The AHA Film Unit is not without controversy, as it has been claimed that they are slow to criticize cases of animal mistreatment, yet quick to defend the big-budget studios it is supposed to police, and that an examination of the association also raises questions about the association’s effectiveness. Audiences who are reassured by the organization’s famous disclaimer should not necessarily assume it is true. In actuality, the presence of the AHA provides us with a false sense of comfort and a very different reality. In fact, the AHA has awarded its “No Animals Were Harmed®” credit to films and TV shows on which animals were injured or even killed during production. It justifies this on the grounds that the animals weren’t intentionally harmed or the incidents occurred while cameras weren’t rolling. For instance, the AHA does not monitor living conditions of animals off set, during hiatus, or during pre-production, which means there may never be any justice for any animal frivolously killed off-set for, of all things, a movie prop. And if animals were killed elsewhere to become props in a film, does that mean the film can still receive the accreditation that “No Animals Were Harmed®?” Regardless, how can it possibly be ethical to kill animals in an attempt to capture reality for a film?
“The Solutrean,” an ice age survival story set in the upper Paleolithic period, is currently in production in Alberta, and Vancouver as well as Iceland. Recently, at least 3 bison were allegedly killed with high-powered rifles, their hides were partially stripped, and they were shipped to the set so that the actors could appear to be skinning them. One might think that the re-creation of actors killing an animal for a pre-historic scene would be a project that is easily replicated by Hollywood special effects craftspersons. But since Alberta is a province that revels in a ready supply of animals for the movie industry, I suspect this will simply be another example whereby entertainment trumps ethics.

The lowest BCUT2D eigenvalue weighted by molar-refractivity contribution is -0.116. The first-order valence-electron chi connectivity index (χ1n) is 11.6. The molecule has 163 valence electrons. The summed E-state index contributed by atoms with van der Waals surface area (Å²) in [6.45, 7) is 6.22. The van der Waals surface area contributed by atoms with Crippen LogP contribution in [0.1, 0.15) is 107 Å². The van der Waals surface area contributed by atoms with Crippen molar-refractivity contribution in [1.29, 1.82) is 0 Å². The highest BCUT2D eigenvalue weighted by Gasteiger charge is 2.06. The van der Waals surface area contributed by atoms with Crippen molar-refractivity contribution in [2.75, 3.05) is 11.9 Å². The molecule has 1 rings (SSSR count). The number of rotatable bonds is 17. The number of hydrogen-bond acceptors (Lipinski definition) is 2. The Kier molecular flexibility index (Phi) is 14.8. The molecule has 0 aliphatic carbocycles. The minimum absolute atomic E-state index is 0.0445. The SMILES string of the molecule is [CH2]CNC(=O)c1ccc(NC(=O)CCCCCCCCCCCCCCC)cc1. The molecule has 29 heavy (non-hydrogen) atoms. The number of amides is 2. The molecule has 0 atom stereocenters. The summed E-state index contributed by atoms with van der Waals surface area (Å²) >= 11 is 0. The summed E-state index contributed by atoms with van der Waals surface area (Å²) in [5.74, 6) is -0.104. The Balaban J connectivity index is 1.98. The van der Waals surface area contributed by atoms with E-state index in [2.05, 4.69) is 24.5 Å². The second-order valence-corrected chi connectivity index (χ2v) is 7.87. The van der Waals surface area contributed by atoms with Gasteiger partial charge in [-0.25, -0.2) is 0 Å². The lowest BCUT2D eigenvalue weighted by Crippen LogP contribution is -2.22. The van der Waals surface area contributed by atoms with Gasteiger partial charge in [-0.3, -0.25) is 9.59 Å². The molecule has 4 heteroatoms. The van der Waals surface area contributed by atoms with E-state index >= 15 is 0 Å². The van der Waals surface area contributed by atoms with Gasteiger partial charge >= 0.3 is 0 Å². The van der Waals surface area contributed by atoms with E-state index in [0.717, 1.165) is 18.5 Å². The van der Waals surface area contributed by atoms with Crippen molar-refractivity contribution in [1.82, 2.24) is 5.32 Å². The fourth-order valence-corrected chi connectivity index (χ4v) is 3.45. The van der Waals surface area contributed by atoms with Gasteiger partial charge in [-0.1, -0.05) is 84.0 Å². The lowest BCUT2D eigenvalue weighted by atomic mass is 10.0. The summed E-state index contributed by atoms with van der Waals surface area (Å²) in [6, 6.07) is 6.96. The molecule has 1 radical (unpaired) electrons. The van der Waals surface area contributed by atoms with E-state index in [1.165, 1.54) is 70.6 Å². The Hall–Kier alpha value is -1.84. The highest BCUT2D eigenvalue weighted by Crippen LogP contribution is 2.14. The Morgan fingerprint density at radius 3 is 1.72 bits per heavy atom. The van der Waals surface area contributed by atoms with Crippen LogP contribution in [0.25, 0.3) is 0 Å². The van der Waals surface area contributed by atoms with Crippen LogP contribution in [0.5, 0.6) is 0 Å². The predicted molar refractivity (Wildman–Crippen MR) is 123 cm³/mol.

Will the AHA do with this film what they did for The Hobbit: An Unexpected Journey, where almost 30 animals died, including sheep and goats that died from dehydration and exhaustion or from drowning during a hiatus in filming at an unmonitored New Zealand farm where they were being housed and trained, and bestow a carefully worded credit noting that it “monitored all of the significant animal action. No animals were harmed during such action?”
So who are the stalwart defenders of animals in movies – who, unlike their human counterparts, didn’t themselves sign up for such work? As nebulous as they are, the AHA guidelines are not in force in Canada, even though a production may be filmed in Canada with actors from the SAG. Canadian producers who use animals in their films have a variety of different legal obligations with which they must contend, ranging from contractual to regulatory to criminal. In Canada, we need to look to the Criminal Code and the Health of Animals Act for a legal framework. After that, the issue of animal treatment tends to be addressed by provincial and municipal-level laws and voluntary guidelines.
What happened to these bison was not a tragic, unpreventable accident. As long as there is an organization purporting to protect animals that’s intimidated by powerful filmmakers, the animals are always going to lose. IMO, the ratings system is bogus – either animals were harmed or they were not.
American Humane Association
Film & Television Office
11530 Ventura Blvd.
Studio City, CA 91604